Ever since I started investing out-of-state myself, and then founded my firm in late 2003, people have defined "turnkey" differently over the years.
To me and my company, "Turnkey" investment property is defined as follows:
- The property is in a stable or growth market.
- The property is in a desirable neighborhood.
- The property is new or has been newly renovated.
- The property is cash-flow positive even if fully leveraged.
- The property is leased, or in the process of being leased.
- The property is under professional property management.
- The property has been carefully selected with renters in mind.
I have posted and occasionally updated this definition on the About Us page on our website.
Your "hands free" strategy to real estate investing is very similar to how I viewed out-of-state investing over 11 years ago when I started. I've systematized that approach and carried it forward by helpling hundreds of investors do the same. My point is, would you and I define as being a passive turnkey real estate investment may be different then someone else's; and that's ok.
Note: some of the people you mentioned above do not technically have "turnkey projects/properties".
BTW -- good choice on Kansas City. That has become one of the top markets with our nvestors over the last 6 to 12 months!
Thanks for the mention. This topic comes up a lot so it's good to address it from time to time. Every one has their own definitions. You'll often see a property on the MLS be referred to as "turn key" simply because there happens to be a renter in it. That doesn't make it turn key in my book. Here are the key factors that I think make up a turn key:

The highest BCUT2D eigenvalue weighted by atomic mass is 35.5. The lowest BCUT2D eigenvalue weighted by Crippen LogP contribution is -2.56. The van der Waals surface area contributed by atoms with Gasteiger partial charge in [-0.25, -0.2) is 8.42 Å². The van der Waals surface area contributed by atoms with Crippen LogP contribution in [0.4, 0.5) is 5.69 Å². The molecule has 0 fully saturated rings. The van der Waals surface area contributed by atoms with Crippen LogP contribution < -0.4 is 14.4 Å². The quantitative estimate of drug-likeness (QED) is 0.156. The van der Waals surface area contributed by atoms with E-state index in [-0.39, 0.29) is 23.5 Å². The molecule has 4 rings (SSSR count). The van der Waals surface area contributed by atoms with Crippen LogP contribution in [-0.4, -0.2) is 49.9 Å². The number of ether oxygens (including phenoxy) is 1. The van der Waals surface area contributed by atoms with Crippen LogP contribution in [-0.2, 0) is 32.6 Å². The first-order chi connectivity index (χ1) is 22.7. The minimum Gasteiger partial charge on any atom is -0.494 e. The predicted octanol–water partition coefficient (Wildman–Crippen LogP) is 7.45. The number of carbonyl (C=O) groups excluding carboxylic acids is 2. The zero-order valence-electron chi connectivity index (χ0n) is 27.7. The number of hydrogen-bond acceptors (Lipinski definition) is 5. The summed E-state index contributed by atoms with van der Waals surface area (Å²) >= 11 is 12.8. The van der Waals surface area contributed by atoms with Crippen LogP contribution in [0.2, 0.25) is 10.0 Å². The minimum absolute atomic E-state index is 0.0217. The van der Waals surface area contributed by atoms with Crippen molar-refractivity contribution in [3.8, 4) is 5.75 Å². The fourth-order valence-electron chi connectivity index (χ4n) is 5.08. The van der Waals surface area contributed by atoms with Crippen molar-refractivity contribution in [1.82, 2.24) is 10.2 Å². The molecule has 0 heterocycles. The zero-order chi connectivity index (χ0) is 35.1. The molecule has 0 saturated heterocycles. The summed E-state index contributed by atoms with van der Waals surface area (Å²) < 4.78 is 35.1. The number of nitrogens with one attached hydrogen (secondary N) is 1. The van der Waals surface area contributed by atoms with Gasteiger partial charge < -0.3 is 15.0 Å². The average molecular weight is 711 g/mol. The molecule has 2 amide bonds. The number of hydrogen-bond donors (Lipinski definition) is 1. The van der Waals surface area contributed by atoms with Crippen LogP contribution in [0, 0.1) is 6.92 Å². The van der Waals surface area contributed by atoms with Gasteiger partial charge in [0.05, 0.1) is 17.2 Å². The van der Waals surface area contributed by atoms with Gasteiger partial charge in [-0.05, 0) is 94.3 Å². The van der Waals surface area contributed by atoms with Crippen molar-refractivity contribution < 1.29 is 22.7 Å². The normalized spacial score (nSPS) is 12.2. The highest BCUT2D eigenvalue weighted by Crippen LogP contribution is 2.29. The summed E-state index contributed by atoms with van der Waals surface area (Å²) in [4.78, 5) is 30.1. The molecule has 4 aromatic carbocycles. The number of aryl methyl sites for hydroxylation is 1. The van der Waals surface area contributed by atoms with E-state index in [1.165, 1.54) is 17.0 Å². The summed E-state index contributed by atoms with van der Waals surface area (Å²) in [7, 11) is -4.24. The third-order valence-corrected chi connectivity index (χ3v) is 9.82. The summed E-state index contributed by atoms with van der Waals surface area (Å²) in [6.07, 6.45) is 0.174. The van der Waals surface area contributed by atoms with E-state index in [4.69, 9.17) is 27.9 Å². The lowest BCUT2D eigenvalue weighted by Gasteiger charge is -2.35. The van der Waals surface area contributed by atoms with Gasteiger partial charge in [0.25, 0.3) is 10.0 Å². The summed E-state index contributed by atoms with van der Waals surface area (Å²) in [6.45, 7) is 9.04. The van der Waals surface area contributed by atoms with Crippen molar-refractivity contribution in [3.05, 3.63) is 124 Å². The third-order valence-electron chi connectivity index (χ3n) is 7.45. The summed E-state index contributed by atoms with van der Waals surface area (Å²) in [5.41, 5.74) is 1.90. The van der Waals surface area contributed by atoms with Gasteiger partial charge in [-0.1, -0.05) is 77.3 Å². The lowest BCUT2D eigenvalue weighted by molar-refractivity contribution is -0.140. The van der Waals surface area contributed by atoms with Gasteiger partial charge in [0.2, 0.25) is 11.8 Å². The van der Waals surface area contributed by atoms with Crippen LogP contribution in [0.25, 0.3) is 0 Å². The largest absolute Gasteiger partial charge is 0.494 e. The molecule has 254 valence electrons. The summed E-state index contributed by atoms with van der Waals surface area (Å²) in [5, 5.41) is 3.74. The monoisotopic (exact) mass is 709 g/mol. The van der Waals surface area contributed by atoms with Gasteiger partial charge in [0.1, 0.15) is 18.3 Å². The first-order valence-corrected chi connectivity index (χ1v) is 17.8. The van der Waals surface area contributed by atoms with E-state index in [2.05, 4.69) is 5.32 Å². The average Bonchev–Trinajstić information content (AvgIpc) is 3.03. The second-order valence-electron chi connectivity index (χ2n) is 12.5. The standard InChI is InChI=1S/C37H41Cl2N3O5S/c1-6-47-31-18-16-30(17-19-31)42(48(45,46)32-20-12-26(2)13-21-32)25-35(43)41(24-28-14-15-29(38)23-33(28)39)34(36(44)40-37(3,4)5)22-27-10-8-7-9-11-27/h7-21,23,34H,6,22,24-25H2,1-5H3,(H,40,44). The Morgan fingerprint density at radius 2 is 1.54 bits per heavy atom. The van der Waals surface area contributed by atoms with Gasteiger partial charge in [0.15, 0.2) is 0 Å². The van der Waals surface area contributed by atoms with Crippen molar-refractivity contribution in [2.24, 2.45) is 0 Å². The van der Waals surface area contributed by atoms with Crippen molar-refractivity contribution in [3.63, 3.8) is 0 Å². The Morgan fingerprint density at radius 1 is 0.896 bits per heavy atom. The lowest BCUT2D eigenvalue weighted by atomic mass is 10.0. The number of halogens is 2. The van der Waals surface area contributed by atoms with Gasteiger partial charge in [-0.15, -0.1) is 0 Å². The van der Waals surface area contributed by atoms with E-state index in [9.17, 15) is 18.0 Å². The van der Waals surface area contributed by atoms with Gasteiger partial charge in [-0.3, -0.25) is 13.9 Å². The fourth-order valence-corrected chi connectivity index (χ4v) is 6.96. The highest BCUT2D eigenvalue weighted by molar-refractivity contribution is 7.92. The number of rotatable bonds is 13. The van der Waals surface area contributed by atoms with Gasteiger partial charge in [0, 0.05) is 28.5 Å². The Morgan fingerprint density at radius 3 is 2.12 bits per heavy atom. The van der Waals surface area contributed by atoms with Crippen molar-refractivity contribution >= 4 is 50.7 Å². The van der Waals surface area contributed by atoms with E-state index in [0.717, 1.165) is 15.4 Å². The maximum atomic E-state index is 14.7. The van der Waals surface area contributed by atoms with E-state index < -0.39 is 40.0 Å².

- Fully and recently renovated
- No deferred maintenance/repairs
- Fully vetted and qualified tenant in place
- Under professional property management
- Cash flowing from the start
Other services that a turn key provider may provide could include referrals to preferred lenders, inspectors, insurance brokers and real estate attorneys.
Thanks for your usual frank view...this is very comprehensive.
So do I assume that the buyer pretty much determines the terms of the turnkey project?
I asked this question before and your # 3 condition confirms it: a tenant must be in place at the point of closing.
Thanks a lot
I sent you a PM. Please send me the ebook.
Again, I cant thank you enough for proving direction through numerous fora.
NA Onyido Not necessarily on the tenant. We usually have them ready to go, but it's pretty common for the Buyer to want to place their own tenants. Sometimes they're looking for more control over the property and don't want to inherit a previous potential) problem.
In some cases, we find our out of state buyers want the PM to place the tenant (the one we provide will, which is how we do it on ours).
Sometimes, the out of state Buyer already has a team for rehab, and PM in the state they are investing in, so they are just looking for a wholesale deal. Now, that isn't a TurnKey in anyone's definition, but some of our OoS Buyers will be looking for either/or.